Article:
Gulf Stream Slope Eddies and their Submesocale Interior
Wednesday, 17 December 2014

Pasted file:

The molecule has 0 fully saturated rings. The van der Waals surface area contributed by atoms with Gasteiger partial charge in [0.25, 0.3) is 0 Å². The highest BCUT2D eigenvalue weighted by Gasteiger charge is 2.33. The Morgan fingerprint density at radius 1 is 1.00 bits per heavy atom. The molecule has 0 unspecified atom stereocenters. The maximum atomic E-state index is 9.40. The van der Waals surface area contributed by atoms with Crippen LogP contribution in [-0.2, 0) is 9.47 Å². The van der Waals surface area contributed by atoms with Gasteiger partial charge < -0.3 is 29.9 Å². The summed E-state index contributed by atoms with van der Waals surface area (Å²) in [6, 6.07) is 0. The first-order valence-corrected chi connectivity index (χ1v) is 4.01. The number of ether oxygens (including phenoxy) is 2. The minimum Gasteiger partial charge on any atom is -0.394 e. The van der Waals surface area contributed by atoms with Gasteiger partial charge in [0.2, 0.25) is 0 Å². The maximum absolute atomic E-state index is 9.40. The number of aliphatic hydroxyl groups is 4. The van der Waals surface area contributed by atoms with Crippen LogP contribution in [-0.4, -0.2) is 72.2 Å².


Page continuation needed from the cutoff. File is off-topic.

Slope eddies are commonly observed and understood as the product of an instability of the Gulf Stream along the U.S. seaboard. Here we address the finite-amplitude behavior of a slope eddy after formation as a cut-off meander over the Charleston Bump, including its structure, propagation, and emergent submesoscale interior and neighboring substructure, as simulated in very high resolution simulations (dx=150m) of the Gulf Stream along the U.S. seaboard. A very rich submesoscale structure is revealed inside the slope eddy. Meander-induced frontogenesis sharpens the gradients and triggers submesoscale barotropic shear instability on the rim of the eddy. The small scale meandering perturbations become rolled up vortices which are advected back in the interior of the slope eddy. The slope eddy also locally creates a strong southward flow against the shelf leading to boundary generation of centrifugal instability. To illustrate and quantify the impact of a slope eddy in trapping material, generating cross-shelf exchanges and in mixing tracer properties, virtual Lagrangian particles are deployed in the model solutions. We discuss in particular diabatic mixing by the submesoscale processes.